What The Heck Is A Spiralizer?


spiralizer demo spiralizer demo

A spiralizer is a kitchen gadget I recently purchased at Sur La Table.  I will confess that it was a last minute purchase of a strategically-placed item near the check-out line.  I didn’t need a spiralizer, there was no spiralizer when I was in culinary school, but in Sur La Table that day I decided I needed one.  I actually love kitchen gadgets, and I enjoy getting them and giving them as gifts.  Many kitchen gadgets are unnecessary and don’t improve the quality of your overall cooking experience.  But they are fun.

A spiralizer has recently become popular as part of the low carb health fad.  It lets you make vegetable “pasta,” which can replace traditional pasta on menus.  To be clear, I love pasta; but this is a nice, light, alternative.  And anything that helps get my kids to try more vegetables is worthwhile in my book.

spiralizer demo

The OXO Good Grip Spiralizer is the brand I purchased.  So far I have been very happy with it.  There is a strong suction cup on the bottom to stabilize it.  There are three color-coded interchangeable blades neatly organized in a storage container.  Oxo refers to the blades as spaghetti cut (1/8th inch), a fettuccine cut (1/4 inch) and a ribbon cut.  The unit is dishwasher safe.  It’s easy to use.  On one side is a crank that is attached to a plate with a series of plastic spikes protruding from it.  When you place a piece of fruit or vegetable on the spikes, the crank lets you rotate it.  The entire crank/plate piece can slide.  And to “spiralize” the piece of fruit or vegetable that you have impaled on the spiky plate, you slide the crank/plate toward the blades that sit on the other side of the unit.  Out come beautiful long zucchini spirals, cucumber ribbons, and so on.  Before this clever invention, a peeler or mandoline (also a favorite of mine, but a bit dangerous) would do the same thing.  But this is more fun, and easy to use.  This is also a great gadget to use with kids, even vaguely reminding me of my kids’ Play-doh press from when they were young.   Today, my youngest son ate a huge bowl of cucumber ribbons, the whole time with a huge smile on his face (he always was a huge Play-doh fan).  Zucchini spaghetti ribbons, like those pictured above, go great with my simple tomato sauce recipe.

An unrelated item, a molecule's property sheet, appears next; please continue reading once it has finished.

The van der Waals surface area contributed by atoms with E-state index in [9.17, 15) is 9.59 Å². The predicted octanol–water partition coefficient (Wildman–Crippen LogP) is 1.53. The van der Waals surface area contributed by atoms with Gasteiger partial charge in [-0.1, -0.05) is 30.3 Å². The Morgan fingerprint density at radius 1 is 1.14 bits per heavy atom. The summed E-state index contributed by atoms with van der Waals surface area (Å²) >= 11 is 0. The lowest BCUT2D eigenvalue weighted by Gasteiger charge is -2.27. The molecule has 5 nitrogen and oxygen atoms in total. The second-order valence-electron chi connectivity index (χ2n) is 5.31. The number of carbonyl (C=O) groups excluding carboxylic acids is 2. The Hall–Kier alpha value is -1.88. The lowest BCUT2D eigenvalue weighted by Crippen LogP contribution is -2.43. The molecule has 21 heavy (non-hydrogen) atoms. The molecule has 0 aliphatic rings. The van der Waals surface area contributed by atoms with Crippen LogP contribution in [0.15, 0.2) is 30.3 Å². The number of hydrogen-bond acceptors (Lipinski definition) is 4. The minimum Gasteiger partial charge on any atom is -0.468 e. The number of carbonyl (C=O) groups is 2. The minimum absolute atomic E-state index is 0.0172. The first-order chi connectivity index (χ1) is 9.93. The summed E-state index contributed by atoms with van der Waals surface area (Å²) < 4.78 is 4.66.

The spiralizer I purchased is currently available at numerous stores, including Amazon, and costs around $40.  If you’re intrigued, a great food blog (specializing in spiralizing food) is worth checking out for inspiration and recipes.

About the Author

Andrea Potischman

I am a professionally trained NYC chef turned CA mom and food blogger. I post about real food, with doable ingredient lists that are family friendly.

One thought on "What The Heck Is A Spiralizer?"

  1. Shannon says:

    Your blog is absolutely gorgeous!

Leave a Reply

Your email address will not be published. Required fields are marked *

This site uses Akismet to reduce spam. Learn how your comment data is processed.

Comment Policy

Simmer + Sauce reserves the right to remove or restrict comments that do not contribute constructively to the topic conversation, contain profanity or offensive language, personal attacks, or seek to promote a personal or unrelated business. Any post found to be in violation of any of these guidelines will be modified or removed without warning. When making a comment on my blog, you grant Simmer + Sauce permission to reproduce your content to our discretion, an example being for a possible endorsement or media kit purposes. If you don’t want your comment to be used for such purposes, please explicitly state this within the body of your comment. If you find evidence of copyright infringement in the comments of, contact me and I will remove that in question promptly.